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Showing posts from 2014

Conversations with my Grandfather: A personal digital media lab story

This August will mark my grandfather's 90th birthday and I am fortunate to say that he is still in good health and sharp as a tack.  Now that I have a digital media lab at my fingertips, I decided it would be a good time to experiment with scanning his personal photographs and telling his story. Many friends this year have experienced personal loss and the one thing they all say is I wish I had more recordings of them: how they laughed or things they said (even with pets!). This has really stuck with me.  Not to mention,  I discovered that my mother lost my entire photograph album of growing up when I asked her for some "Throwback Thursday" Facebook photos. I should have scanned them long ago! How fragile a thing a photo album is! In the age before digital, especially the age of Polaroids that I grew up with, there aren't any back ups or iCloud servers.

I started going through every album my grandfather had trying to pick out key people and moments that I thought wo…

Electronic Holiday Cards Take 2

I was really excited to order my chibitronics set of LED stickers and effects.  Unfortunately it is not as cost effective as I had hoped ($50 for 10 kids to use 3 lights each plus 8 extra 3V batteries) but the stickers are much easier to use than actual LEDs alone and the diagram book is extremely helpful in mapping out your circuits. I've actually used their methods on other sewing projects I have previously posted.

For our one hour holiday card decorating program, I gave each student 3 LEDs. I had extra binder clips, batteries, (you only get 2 of each in the kit) and copper tape on hand. Unfortunately the effects stickers, which allowed the lights to blink, I ordered only came with 4 stickers for $19.99 so I kept them for a later time.

Like sewing, the circuit design is crucial. If I could go back and do this project over I wouldn't have put so much space between the positive LED branches and negative tape connecting to the slide. I also found that my positioning of the bat…

Creative Graphics Challenge we hope will spur use of Digital Media Lab

Sometimes people need an incentive to try something new or dig deeper into a familiar creative tool.

That's what we hope will happen when we announce the 2015 Creative Graphics Challenge this winter. We challenge our teen and adult patrons to come up with a marketing package for the Duxbury Free Library's event during April, National Poetry Month.

We are looking for original graphics: a brochure, a flyer, a web page mock up, some art that we can use on bookmarks, signs, etc.


Use our Adobe Creative Cloud Suite in our new Digital Media Lab and let your imagination go wild!

The deadline is February 28, 2015 so we can judge and start using the resulting winning graphics for our Poetry Campaign this winter!  What do you get?  You get the opportunity to put this competitive contest on your college brag sheet or work-related resumé.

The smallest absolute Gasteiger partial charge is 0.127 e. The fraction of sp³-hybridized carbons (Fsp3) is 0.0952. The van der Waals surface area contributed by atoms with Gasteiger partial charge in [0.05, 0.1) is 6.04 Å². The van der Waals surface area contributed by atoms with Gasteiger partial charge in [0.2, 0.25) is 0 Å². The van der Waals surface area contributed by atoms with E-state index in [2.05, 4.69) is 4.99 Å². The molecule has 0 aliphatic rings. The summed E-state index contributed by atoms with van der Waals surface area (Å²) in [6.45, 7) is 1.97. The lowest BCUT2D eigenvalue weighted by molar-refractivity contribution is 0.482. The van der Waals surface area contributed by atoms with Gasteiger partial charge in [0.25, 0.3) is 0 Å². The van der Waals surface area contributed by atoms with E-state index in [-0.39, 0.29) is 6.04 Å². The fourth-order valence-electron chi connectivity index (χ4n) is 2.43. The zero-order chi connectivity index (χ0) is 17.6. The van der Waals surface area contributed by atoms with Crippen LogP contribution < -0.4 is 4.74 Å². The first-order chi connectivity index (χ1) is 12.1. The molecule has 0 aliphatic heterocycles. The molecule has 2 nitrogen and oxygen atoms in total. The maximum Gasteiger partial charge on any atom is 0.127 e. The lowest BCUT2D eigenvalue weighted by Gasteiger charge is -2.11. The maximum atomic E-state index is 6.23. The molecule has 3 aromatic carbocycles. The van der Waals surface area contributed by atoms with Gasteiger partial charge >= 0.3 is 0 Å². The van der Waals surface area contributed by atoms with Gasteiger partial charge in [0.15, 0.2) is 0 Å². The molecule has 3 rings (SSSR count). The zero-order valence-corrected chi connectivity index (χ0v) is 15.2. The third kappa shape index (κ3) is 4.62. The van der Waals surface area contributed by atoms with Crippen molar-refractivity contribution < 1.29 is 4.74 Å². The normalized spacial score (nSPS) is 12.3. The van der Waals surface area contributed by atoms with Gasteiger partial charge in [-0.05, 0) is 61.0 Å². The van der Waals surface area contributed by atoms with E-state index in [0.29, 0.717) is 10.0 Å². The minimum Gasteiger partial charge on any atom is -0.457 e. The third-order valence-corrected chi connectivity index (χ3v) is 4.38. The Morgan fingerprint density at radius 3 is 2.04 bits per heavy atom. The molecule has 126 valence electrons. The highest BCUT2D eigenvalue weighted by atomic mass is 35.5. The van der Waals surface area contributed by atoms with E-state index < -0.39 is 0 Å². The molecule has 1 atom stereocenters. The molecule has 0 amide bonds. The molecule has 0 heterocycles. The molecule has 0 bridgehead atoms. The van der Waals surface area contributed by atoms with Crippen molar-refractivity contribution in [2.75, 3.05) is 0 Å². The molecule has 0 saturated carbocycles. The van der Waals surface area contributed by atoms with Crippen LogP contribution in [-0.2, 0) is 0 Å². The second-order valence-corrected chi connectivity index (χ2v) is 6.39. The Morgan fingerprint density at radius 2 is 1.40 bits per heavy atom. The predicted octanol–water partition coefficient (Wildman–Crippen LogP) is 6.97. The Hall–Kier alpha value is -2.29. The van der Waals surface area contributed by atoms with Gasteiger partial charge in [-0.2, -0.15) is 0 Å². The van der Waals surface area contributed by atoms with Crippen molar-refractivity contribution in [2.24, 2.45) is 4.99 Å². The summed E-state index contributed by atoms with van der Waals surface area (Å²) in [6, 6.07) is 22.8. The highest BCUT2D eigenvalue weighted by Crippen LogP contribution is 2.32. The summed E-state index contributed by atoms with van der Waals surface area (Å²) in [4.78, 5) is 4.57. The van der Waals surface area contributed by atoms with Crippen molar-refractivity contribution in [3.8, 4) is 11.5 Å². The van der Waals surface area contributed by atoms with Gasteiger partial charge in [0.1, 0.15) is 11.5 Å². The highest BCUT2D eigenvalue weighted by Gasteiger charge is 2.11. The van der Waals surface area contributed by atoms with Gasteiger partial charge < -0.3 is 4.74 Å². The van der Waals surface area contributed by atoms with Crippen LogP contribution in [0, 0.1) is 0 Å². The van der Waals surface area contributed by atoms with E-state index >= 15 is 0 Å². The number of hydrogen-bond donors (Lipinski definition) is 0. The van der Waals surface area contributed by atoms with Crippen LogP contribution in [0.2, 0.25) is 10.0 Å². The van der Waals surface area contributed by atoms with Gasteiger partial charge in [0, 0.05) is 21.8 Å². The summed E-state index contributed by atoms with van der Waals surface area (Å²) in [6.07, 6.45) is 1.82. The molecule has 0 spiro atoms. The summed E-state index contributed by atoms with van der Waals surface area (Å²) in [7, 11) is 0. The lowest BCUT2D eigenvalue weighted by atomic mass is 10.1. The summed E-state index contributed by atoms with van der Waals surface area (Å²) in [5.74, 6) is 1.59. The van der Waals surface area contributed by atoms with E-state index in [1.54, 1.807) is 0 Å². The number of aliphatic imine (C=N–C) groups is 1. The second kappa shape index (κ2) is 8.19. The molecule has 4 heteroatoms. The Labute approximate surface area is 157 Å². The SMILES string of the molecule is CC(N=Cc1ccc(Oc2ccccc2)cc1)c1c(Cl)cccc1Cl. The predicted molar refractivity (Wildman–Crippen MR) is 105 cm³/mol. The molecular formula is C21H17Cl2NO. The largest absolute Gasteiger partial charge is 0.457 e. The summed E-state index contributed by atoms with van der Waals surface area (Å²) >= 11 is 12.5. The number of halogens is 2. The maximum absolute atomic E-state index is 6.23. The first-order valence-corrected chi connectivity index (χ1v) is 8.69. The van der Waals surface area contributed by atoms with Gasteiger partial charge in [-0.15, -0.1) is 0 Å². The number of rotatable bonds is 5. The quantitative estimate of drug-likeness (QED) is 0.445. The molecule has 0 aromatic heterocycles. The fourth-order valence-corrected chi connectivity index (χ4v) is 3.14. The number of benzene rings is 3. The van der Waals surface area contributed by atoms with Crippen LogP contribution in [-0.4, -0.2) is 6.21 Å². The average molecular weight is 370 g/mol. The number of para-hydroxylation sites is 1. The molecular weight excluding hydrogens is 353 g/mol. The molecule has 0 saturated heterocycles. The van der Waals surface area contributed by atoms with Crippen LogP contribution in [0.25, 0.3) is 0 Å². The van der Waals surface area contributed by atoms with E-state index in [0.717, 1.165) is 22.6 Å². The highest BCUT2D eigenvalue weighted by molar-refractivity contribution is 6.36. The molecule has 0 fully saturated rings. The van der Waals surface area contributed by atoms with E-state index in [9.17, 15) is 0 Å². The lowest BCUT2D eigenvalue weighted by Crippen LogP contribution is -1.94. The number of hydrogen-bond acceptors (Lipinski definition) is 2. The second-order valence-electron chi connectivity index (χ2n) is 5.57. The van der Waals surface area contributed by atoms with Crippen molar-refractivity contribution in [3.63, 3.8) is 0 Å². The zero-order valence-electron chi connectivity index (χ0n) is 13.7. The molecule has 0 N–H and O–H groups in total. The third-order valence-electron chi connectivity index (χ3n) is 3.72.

So start your creative juices flowing!

Interested?
Sign up at the Reference Desk of the Duxbury Free Library.
You can download the information flyer fr…

Engineering and Girls

I recently received a hot tip at a workshop about GoldieBlox (thanks Sudbury!) for ages 4-9.  GoldieBlox sets include a story about Goldieblox and pieces to build your own themed project. You can follow along and build with the story or make something of your own. The pieces of each kit are interchangeable with other kits. The kits are $19.99 each and are sold online or at Toys'R'us.  They even had their own float this year in the Macy's Day Parade and a commercial spot at last year's Super Bowl.These could easily be circulated as kits and considered a library material! Plus the first page of the book (which includes the amount of materials with pictures and number of items in the kit) could be photocopied so the circulation staff knows what goes in it.

At first my hackles were up, these are just like "pink" Lego Friends for girls all over again! Why do girls need their own separate Legos? But think of the marketing, Goldieblox has her own doll and many of h…

More Fun with Conductive Thread

We recently finished a 3 day workshop on sewing with conductive thread for 5-8th graders.  The students made felt ornaments for the holiday season.  We used the adafruit electronic sewing kit for our supply list. One of our biggest hurdles was getting the kids to learn to sew (and having the patience for it!). Also, thinking about the stages of design before actually committing to sewing. How can the lights be arranged and still make the circuit work? (since the positive and negative sides can't cross).  What's the easiest place to put the battery holder? How does using a snap or button affect the circuit?